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Women Were Unsung Heroes in Building Ft Collins
By Jane A Everham
Posted on 7/19/2020 4:32 PM

Women were unsung heroes in building Fort Collins settlement by Barbara Fleming


List the north-south streets in Old Town Fort Collins to learn who founded the settlement, originally named the Agricultural Colony, in 1872.

Note that history preserves only male names. But these men had wives, women who provided them with comfortable homes, sustenance and children, and who subverted their own needs and desires to their husbands’.

Yet you will look long and hard for acknowledgment of wives’ roles in settling this or any other Western town.

Women were the backbone of the frontier, softening crude assemblages of buildings into livable communities, prodding their husbands — who had the power — to establish hallmarks of civilization like schools, churches and shops, and to enrich the towns with culture.

With rare exceptions, like “Auntie” Elizabeth Stone, local history overlooks wives. In Ansel Watrous’s book, “History of Larimer County,” wives are incidental, mentioned in passing in biographies of men.

Newspapers referred to married women by their husbands’ names, as in “Mrs. Norman Meldrum.”

Dig a little to discover that Mrs. Meldrum’s given name was Susan; her maiden name was Warren. She was, according to the “New Encyclopedia of the American West,” the daughter of one Stephen Warren of Rush, New York, who must have accomplished a remarkable feat in bringing her into the world all by himself.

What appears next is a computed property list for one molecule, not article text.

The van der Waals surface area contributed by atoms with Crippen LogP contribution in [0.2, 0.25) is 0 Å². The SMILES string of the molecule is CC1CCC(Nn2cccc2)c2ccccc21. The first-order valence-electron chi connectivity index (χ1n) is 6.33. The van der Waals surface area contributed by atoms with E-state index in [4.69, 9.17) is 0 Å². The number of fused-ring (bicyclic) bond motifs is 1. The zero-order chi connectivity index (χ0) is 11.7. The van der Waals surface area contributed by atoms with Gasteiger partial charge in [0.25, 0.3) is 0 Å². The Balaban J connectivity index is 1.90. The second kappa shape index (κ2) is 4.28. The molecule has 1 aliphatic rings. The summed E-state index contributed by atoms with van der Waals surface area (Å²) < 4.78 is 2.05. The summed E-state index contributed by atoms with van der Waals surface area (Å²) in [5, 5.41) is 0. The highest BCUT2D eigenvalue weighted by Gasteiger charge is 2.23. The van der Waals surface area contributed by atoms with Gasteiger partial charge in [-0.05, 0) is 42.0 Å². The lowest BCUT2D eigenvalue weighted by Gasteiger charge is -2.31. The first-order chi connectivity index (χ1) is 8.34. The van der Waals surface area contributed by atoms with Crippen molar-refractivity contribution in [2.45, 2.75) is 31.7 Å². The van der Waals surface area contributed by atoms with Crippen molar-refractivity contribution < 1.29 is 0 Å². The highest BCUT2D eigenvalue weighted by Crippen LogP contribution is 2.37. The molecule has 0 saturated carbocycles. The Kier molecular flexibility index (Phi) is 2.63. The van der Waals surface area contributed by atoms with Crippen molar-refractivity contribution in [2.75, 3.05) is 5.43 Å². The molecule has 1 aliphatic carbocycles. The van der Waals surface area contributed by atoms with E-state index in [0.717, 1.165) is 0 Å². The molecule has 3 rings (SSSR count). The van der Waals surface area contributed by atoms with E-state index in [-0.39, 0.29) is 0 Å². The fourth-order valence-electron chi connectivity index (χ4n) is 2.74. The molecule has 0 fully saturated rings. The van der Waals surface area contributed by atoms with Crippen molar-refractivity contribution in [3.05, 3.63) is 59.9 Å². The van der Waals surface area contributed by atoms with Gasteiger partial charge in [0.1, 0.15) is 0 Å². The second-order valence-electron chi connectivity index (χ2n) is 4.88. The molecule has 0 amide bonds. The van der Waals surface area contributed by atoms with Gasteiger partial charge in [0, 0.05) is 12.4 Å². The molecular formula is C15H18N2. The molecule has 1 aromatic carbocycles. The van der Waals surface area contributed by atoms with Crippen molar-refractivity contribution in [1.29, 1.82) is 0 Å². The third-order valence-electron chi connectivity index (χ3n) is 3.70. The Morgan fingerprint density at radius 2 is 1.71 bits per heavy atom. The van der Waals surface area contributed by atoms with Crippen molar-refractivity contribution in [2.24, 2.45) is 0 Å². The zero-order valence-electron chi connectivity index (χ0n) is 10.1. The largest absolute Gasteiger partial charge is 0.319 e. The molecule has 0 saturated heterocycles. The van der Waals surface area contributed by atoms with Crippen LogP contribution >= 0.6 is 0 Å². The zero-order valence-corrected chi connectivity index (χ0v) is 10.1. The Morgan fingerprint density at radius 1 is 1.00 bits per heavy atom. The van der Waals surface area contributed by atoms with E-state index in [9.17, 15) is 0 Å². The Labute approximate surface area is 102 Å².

Consider one exemplary frontier wife: Lucy McIntyre. Unusually for his typical style, Watrous gives her a paragraph or two in his biography of her husband, Josiah, even including her photograph. But of her, Watrous notes only that she was a charter member of the Women’s Christian Temperance Union (WCTU), a member of the Methodist Episcopal Church and an “ardent lover of books.”

What, though, of her life? Her personhood? Lucy McIntyre, nee Richards, gave birth to seven children and endured the unspeakable loss of six of them. Only one, Clyde, survived to marry and raise a family.

Facing the ordeal bravely, according to Watrous, Lucy said goodbye to her husband in August 1862, when he enlisted in the Pennsylvania Volunteer Cavalry. Promoted to captain, Josiah suffered an eye injury during the battle of Shepardstown, Virginia, and was taken prisoner.

Although released shortly afterward, he continued to have eye problems and eventually went blind. Undeterred, he resumed the study of law and became the first blind man in America to receive a law degree — aided in his studies by his daughter Loa, who was later killed in a tragic accident.

Despite these hardships and ordeals, Lucy left a footprint, becoming a vocal advocate for women’s suffrage. She started a women’s club in Fort Collins and wrote letters and opinion pieces in newspapers on women’s right to vote. Throughout her long life (she died at 96), she remained active in the community.

Lucy McIntyre is but one of hundreds of wives who devoted time, energy and spirit to gaining votes for women (which happened in Colorado in 1893) while coping with domestic concerns, trauma and loss, and the ongoing demands of everyday life. Bravo.

Contact history writer Barbara Fleming at